Elder does a nice job of highlighting PolitiFact's consistency problem. PolitiFact often abandons normal standards of interpretation in its fact check work. Such fact checks amount to pedantry rather than journalistic research.

A liberal may trot out a misleading statistic and it will get a "Half True" or higher. A figure like Sarah Palin uses CIA Factbook ratings of military spending and receives a "Mostly False" rating.

Of course Elder makes the point in a fresh way by looking at the way PolitiFact's parent paper, the Tampa Bay Times, handles its own reporting. And the same principle applies to fact checks coming from PolitiFact. The fact checkers don't follow the standard for accuracy they apply to others.

Tuesday, October 28, 2014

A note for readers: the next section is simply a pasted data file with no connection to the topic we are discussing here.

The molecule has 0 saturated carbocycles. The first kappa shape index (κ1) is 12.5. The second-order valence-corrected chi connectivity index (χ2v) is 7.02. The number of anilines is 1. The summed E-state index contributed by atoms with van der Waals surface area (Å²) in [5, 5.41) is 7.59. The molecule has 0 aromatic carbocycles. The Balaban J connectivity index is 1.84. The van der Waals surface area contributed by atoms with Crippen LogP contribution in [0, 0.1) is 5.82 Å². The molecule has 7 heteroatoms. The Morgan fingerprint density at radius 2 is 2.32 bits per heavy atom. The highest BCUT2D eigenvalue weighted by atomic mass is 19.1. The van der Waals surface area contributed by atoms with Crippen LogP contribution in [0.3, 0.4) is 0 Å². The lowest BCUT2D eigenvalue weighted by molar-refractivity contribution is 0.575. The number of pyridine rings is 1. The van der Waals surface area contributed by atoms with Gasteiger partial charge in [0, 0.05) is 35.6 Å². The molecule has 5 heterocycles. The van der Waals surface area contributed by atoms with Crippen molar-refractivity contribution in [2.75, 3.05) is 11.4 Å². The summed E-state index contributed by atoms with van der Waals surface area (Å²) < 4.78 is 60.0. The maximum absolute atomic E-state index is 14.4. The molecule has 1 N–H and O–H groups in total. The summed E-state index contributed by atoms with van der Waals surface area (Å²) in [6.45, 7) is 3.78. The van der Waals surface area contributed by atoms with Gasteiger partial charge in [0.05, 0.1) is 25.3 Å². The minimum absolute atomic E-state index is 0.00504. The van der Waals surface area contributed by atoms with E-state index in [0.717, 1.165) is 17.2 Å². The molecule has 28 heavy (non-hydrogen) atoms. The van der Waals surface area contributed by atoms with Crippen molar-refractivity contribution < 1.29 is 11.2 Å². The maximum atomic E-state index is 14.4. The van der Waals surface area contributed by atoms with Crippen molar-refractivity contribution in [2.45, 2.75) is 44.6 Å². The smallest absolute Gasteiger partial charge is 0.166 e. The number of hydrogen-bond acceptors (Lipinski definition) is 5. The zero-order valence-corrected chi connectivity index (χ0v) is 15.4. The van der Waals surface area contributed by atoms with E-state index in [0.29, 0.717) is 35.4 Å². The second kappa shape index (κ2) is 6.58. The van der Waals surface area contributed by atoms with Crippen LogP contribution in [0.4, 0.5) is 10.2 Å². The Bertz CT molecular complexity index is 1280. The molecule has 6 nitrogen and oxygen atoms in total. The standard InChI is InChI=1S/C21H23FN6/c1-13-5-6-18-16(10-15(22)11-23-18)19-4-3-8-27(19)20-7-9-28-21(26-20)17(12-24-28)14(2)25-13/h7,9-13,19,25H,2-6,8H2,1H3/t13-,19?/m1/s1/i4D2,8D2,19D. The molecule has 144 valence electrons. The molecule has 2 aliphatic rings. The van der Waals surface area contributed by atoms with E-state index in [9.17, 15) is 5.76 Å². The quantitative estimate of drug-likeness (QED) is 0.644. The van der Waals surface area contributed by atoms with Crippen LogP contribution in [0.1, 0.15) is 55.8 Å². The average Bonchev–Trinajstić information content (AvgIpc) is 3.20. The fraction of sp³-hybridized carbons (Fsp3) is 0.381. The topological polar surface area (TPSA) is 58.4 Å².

PolitiFact supports dishonest Democratic Party "war on women" meme

There's plenty wrong with PolitiFact's Oct. 28 fact check of a Facebook meme, but we'll focus this time only on PolitiFact's implicit support of Democrats' baseless "war on women" political attack strategy regarding equal pay for equal work.

The meme graphic looks like this:

The question at the end, "Share if you miss the good old days!" implies a contrast between today's Republican Party platform and the platform in 1956. For us, the relevant point is No. 7, "Assure equal pay for equal work regardless of sex." Democrats have made the supposed Republican "war on women" a main point of their campaigns, partly by criticizing Republican opposition of the Democrats' proposed "Paycheck Fairness Act," which places new burdens on businesses defending against pay discrimination lawsuits. Equal pay for equal work, of course, already stands as the law of the land.

PolitiFact, on its main page of fact checks, elevates the fake contrast on the equal pay issue to first place:

Image from, appropriated under Fair Use.

"What a difference 58 years makes."